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The Lafayette

The Oldest College Newspaper in Pennsylvania

The Lafayette

The Oldest College Newspaper in Pennsylvania

The Lafayette

PASA’s third annual Take Back The Night keynote event draws smaller crowd: Group aims to extend conversations past TBTN

Photo by Clay Wegrzynowicz for The Lafayette
At the third annual Take Back the Night keynote event, co-sponsoring groups were not required to meet the previous 80% attendance level. (Photo courtesy of Clay Wegrzynowicz)

The lights were dimmed in Colton Chapel as three audio recordings detailing the stories of sexual violence survivors were played for the crowd. You could hear a pin drop.

Pards Against Sexual Assault (PASA) then displayed a ribbon with words that come to mind when one hears the phrase “victim blaming.” The ribbon consisted of words that the campus community had submitted through a survey in late October, with the size of the word corresponding to the frequency of its submission. Words such as “rape,” “shame,” “guilt,” “slut,” and “wrong,” were among the most prevalent words shown.

PASA hosted their third annual Take Back The Night (TBTN) keynote event last Thursday, as members of the Lafayette community gathered in solidarity to show support for victims of sexual misconduct.

This academic year marks the first for PASA without their co-founders Reeve Lanigan ’19 and Nina Cotto ’19, who both graduated in May. The turnout for Thursday’s keynote was smaller than in years past, but Ella Goodwin ’21, president of PASA, and Emma Piascik ’21, vice president of PASA, said they believe that can be attributed to the co-sponsoring organizations not being required to have 80 percent of their members attend the event, as they have been in previous years.

Piascik said that PASA believes this system was better because those who attended the event were there because they wanted to participate, rather than feeling obligated to attend due to a group affiliation.

“I think it was a great idea, and it went really well not requiring attendance from co-sponsorships, and it’s definitely something we’re going to do in the future,” Piascik said. “Having the people there who care is way more meaningful than just having people and bodies there.”

“Last year there were some concerns with…people just [being] there because they have to be there is a kind of a false sense of community,” Goodwin added. “It’s a discussion, and we want people who are actively going to participate and want to get something out of it.”

The keynote included a student-led panel discussion on victim blaming, and was followed by a candlelight vigil and survivor speak-out in the courtyard behind the chapel. The panel included Goodwin, Joey Illuzzi ’21, a peer educator, Gillian Branam ’20, president of the Mental Health Coalition on campus, and Sophia Giovanelli ’20, president of Quest.

“I was really happy with how [the keynote] turned out, there were some really good, really well-worded points that people needed to hear,” Goodwin said. “The goal was to get people thinking about victim blaming and get people thinking about how they can change their individual attitudes to limit the culture of victim blaming.”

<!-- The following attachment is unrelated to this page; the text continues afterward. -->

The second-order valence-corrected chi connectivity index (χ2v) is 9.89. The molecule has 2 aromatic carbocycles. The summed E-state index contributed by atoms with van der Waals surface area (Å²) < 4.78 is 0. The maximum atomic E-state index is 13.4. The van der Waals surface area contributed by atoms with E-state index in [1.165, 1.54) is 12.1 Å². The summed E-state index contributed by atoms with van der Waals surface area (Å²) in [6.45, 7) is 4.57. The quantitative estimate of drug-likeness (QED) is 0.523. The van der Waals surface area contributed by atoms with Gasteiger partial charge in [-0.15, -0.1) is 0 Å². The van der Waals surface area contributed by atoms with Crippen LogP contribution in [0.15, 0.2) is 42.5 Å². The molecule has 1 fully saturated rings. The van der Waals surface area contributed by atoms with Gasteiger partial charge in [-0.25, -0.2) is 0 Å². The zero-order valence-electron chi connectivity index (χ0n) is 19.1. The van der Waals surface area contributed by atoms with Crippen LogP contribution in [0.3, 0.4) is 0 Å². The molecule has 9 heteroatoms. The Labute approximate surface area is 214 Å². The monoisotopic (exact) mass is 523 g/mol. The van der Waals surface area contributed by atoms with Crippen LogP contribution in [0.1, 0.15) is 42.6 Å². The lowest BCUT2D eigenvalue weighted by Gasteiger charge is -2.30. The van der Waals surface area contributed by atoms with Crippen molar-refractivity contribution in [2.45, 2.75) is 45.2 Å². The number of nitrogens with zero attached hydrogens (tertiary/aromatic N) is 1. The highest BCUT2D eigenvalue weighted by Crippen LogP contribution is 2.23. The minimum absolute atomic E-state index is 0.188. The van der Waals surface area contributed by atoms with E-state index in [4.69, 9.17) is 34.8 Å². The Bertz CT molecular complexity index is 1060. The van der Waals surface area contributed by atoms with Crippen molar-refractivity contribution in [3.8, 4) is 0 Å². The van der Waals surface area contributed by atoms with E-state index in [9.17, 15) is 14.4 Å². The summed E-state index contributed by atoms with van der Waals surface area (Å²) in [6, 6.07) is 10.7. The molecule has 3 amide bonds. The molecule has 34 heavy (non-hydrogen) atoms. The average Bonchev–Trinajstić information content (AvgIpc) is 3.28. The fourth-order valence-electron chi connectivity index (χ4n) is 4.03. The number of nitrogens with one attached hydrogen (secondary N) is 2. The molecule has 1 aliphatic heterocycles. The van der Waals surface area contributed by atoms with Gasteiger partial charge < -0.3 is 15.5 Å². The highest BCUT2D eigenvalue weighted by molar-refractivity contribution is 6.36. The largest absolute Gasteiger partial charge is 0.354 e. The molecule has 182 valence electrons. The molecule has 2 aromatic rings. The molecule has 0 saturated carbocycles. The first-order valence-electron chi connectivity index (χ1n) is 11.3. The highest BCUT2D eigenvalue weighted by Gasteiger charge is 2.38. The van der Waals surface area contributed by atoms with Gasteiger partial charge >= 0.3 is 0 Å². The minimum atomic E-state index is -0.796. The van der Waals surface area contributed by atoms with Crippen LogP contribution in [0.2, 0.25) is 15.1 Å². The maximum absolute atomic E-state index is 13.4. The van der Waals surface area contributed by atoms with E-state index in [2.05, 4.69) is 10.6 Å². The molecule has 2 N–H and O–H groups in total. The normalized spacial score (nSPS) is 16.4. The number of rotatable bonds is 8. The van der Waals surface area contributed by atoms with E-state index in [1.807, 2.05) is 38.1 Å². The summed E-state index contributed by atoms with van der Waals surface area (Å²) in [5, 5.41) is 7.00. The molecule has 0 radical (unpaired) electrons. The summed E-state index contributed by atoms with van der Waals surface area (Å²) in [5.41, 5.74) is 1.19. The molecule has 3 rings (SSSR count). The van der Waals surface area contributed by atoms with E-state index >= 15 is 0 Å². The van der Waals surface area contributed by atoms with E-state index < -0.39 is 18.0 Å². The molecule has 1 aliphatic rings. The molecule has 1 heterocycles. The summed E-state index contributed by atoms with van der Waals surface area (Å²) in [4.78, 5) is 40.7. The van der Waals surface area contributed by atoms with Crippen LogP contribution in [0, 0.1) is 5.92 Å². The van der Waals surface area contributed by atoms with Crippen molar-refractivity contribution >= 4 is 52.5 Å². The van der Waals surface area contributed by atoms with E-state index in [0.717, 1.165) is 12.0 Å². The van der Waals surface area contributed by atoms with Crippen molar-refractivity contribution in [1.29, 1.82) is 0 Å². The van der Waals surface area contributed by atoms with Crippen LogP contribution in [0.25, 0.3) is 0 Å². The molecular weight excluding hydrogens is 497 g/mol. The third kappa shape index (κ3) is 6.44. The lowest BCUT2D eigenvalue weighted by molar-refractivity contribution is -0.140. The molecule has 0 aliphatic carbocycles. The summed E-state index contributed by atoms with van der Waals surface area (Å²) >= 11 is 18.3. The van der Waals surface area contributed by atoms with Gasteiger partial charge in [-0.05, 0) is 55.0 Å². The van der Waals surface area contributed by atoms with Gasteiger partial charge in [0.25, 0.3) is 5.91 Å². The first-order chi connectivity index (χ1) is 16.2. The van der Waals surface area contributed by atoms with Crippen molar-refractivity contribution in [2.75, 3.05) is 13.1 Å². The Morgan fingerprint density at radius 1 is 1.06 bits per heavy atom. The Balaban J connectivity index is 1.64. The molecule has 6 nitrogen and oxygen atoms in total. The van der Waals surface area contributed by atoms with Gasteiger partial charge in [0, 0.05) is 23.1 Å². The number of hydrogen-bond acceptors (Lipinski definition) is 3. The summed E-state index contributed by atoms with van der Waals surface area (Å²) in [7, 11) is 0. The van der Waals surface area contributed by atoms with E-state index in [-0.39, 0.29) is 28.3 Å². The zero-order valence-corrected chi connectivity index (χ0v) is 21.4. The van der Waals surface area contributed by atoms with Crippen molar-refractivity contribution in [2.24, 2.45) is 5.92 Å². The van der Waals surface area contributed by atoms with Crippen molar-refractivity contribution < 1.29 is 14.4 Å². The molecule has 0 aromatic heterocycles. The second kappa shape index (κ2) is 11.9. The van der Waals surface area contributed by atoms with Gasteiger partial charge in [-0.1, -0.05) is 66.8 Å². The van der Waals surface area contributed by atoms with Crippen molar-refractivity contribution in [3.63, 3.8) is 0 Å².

“Ella Goodwin and the entire PASA team worked hard to create a platform for the community to have an authentic conversation about our campus,” said Dean of Students Chris Hunt. “Not only was it well-organized, but also real, powerful, and honest.”

The keynote and vigil concluded a week’s worth of TBTN events, including a 5k run/walk on Wednesday and a clothesline project in Farinon on Monday.

“I believe the entire week of programming was excellent,” Vice President of Student Life Annette Diorio wrote in an email. “The event on Thursday was constructed really well to engage students in conversation.”

One of the biggest challenges facing PASA, Goodwin said, is keeping the dialogue around sexual violence throughout the year, instead of just during one week in November. She hopes that PASA can shift their focus to peer education with the athletic programs and the Greek life community, while also programming throughout the school year by hosting workshops and general body meetings.

“We’ve been trying to [expand] a little bit but it’s been hard to make that consistent,” Goodwin said. “More things interspersed throughout the semester rather than focusing mostly on Take Back The Night…right now it was a little bit like that group that does that thing in November, and I think we’re well known but not the most active on campus other than that because the workshops are behind the scenes.”

“We want to open up discussion more frequently so these issues are spoken about more frequently and thus keeping it in people’s heads,” Piascik said. “A lot of the students brought up points about ‘what can we do as individuals to improve our community?'”
“Just sitting here and talking about it is the first step, but then what happens after that?” she added.

Seven counts of sexual misconduct have already been reported this semester, all of which are still under investigation. Since November 1st, the number of reported sexual misconduct incidents has increased to 12. According to the National Sexual Violence Resource Center, one in five women and one in 16 men are sexually assaulted while in college. More than 90 percent of sexual assault victims on college campuses do not report the assault, meaning that the true number of survivors at Lafayette may be considerably higher.

“Our college is very socially stratified and segregated,” Goodwin said. “I think how you are perceived if you come forward with something like [sexual assault] sometimes unfortunately depends on your social standing. I think regardless you face a lot of issues.”

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